March Violets

March Violets

Book - 2004
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The brutality and corruption of Nazi Germany serve as the backdrop for this impressive debut mystery novel. Scottish-born Kerr re-creates the period accurately and with verve; the novel reeks of the sordid decade that saw Hitler's rise to power. Bernhard Gunther is a hard-boiled Berlin detective who specializes in tracking down missing persons--mostly Jews. He is summoned by a wealthy industrialist to find the murderer of his daughter and son-in-law, killed during the robbery of a priceless diamond necklace. Gunther quickly is catapulted into a major political scandal involving Hitler's two main henchmen, Goering and Himmler. The search for clues takes Gunther to morgues overflowing with Nazi victims; raucous nightclubs; the Olympic games where Jesse Owens tramples the theory of Aryan racial superiority; the boudoir of a famous actress; and finally to the Dachau concentration camp. Fights with Gestapo agents, shoot-outs with adulterers, run-ins with a variety of criminals, and dead bodies in unexpected places keep readers guessing to the very end. Narrator Gunther is a spirited guide through the chaos of 1930s Berlin and, more important, a detective cast in the classic mold. -- Publishers Weekly.
Publisher: New York : Penguin Books, 2004, c1989
Description: 245 p. ; 20 cm
ISBN: 9780142004142
0142004146
Branch Call Number: Kerr

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p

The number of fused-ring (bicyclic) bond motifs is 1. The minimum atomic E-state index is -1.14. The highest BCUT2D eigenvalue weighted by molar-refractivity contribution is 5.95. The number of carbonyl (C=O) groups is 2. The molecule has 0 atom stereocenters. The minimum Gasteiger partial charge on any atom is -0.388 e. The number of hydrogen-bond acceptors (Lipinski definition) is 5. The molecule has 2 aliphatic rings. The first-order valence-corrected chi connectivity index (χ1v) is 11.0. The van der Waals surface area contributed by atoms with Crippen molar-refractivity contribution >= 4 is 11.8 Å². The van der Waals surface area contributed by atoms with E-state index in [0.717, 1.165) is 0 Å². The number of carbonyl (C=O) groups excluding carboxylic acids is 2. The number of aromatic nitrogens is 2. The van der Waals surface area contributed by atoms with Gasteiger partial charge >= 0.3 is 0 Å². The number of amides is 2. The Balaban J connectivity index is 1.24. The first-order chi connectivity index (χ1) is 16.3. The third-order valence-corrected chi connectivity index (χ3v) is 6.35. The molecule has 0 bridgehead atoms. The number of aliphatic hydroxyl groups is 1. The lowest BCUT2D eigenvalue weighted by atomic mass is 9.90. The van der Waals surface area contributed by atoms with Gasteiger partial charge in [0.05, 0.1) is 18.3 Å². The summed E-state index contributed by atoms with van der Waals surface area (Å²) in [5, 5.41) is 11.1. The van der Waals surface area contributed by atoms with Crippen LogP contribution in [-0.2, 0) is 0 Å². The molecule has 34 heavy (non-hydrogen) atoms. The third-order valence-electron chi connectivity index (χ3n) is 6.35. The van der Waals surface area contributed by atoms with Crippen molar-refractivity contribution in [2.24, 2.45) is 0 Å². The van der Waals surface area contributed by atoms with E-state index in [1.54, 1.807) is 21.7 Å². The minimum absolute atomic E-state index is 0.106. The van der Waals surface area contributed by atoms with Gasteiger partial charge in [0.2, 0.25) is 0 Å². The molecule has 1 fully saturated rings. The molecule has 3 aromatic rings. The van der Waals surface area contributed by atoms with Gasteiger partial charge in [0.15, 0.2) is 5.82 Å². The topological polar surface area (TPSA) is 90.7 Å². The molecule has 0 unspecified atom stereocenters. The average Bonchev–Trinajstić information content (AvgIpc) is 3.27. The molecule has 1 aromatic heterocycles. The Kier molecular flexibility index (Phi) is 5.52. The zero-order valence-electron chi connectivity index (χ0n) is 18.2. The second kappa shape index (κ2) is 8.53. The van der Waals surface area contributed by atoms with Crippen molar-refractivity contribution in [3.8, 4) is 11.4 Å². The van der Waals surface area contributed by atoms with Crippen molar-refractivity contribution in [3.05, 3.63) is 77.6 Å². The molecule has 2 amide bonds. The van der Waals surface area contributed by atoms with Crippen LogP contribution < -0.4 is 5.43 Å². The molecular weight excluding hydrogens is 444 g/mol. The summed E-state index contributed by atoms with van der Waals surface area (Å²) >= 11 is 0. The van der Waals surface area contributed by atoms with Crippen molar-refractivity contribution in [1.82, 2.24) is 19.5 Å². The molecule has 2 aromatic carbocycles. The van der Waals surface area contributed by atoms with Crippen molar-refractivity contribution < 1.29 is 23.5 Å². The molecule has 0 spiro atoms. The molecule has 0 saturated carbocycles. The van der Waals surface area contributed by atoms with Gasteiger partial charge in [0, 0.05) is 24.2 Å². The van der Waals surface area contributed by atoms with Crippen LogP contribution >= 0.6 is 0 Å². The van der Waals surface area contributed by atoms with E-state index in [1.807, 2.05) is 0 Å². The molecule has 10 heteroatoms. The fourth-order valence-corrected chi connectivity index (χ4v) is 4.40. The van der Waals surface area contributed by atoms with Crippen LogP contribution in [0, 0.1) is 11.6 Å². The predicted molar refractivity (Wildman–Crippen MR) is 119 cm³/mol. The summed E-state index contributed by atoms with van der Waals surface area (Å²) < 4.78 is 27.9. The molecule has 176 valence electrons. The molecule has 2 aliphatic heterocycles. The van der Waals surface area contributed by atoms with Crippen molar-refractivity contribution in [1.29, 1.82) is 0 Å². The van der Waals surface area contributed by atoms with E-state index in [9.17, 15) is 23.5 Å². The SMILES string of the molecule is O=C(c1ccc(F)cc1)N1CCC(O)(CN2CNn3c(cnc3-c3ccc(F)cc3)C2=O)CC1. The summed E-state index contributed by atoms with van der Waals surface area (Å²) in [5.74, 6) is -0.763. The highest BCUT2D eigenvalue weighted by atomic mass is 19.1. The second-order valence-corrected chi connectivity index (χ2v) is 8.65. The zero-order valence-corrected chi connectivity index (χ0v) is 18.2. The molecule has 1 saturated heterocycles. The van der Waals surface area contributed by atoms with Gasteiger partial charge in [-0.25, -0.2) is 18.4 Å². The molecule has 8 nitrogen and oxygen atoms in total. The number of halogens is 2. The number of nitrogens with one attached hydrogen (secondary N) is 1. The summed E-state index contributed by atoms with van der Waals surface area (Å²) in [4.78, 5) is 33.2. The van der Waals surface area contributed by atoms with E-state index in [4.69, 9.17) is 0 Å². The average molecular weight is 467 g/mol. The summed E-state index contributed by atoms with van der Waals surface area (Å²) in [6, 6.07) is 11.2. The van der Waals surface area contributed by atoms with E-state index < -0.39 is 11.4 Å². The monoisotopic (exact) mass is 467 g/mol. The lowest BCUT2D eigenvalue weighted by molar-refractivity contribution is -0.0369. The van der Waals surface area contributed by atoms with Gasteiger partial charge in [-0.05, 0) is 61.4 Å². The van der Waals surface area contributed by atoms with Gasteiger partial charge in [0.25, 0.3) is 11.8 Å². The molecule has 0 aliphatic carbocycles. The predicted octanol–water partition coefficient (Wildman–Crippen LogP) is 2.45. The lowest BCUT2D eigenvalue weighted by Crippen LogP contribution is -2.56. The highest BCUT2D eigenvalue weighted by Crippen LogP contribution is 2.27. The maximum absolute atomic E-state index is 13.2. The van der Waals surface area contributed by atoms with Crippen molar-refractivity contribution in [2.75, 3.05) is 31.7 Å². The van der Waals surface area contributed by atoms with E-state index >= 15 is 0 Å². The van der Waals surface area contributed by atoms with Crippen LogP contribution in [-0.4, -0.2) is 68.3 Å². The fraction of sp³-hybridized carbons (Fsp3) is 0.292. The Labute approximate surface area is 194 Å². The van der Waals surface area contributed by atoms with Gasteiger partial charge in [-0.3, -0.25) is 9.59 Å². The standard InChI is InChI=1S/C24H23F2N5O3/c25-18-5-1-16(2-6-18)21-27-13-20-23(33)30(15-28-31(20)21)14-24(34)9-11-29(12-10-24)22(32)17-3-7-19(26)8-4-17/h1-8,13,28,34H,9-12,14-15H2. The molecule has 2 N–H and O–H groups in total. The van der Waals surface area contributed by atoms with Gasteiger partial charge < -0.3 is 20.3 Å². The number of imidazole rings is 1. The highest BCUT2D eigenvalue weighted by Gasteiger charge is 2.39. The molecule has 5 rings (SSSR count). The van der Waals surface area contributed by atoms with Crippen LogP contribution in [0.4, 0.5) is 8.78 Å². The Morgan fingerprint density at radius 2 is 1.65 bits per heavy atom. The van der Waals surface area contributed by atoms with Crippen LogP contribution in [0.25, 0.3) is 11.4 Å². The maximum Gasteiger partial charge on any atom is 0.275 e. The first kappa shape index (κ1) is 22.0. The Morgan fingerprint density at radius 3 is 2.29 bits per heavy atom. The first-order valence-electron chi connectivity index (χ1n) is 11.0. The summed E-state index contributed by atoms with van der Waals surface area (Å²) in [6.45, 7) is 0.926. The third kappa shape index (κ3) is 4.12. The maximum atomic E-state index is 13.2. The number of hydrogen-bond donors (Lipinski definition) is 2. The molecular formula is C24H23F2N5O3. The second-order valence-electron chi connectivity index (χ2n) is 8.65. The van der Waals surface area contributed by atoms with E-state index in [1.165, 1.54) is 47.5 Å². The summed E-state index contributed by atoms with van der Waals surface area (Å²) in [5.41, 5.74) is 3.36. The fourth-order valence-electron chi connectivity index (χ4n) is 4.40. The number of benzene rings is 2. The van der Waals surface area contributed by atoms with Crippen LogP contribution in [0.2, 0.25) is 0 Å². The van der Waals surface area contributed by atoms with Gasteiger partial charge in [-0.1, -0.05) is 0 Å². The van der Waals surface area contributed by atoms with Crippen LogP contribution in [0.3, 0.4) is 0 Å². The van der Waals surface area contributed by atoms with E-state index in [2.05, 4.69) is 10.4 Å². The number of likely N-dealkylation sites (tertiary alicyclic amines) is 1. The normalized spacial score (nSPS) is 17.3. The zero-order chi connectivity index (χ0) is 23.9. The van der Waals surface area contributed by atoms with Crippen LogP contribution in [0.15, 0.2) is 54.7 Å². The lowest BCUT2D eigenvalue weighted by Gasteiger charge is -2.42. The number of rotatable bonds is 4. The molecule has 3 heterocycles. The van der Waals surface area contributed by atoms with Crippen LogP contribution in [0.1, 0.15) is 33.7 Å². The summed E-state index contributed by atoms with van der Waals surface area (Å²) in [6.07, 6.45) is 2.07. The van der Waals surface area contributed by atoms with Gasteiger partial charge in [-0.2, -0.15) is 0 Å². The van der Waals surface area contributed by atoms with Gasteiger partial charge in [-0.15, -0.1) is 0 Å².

patch666
May 09, 2018

Great Series>> Berlin Noir a detective story set in Nazi Germany. Very interesting concept, setting and Characters. Captures the atmosphere and dread of pre-war Germany told through the hard boiled mind of Bernie Guthrie former policeman turned detective. Really very good historical fiction that is going to be made into an HBO series. Great Stuff !!!! 420

m
maipenrai
Nov 30, 2016

(The first book in the Bernie Gunther series)

d
Dreamstime
Aug 24, 2015

A terrific setting for a crime novel. Hard to ignore the events that will soon overtake all the characters. Although the progression of the story was interesting, I disliked its conclusion.

j
JLMason
Jun 22, 2013

It is very difficult to write hard boiled detective fiction with the snap and wit of Hammett or Chandler, but Philip Kerr manages to accomplish this against the backdrop of pre-war Berlin with an ex-cop PI in the mould of Sam Spade. The writing is excellent (and frequently funny), the story moves briskly, and you learn about what it was like to live day-to-day in Germany under the Nazis. Highly recommended.

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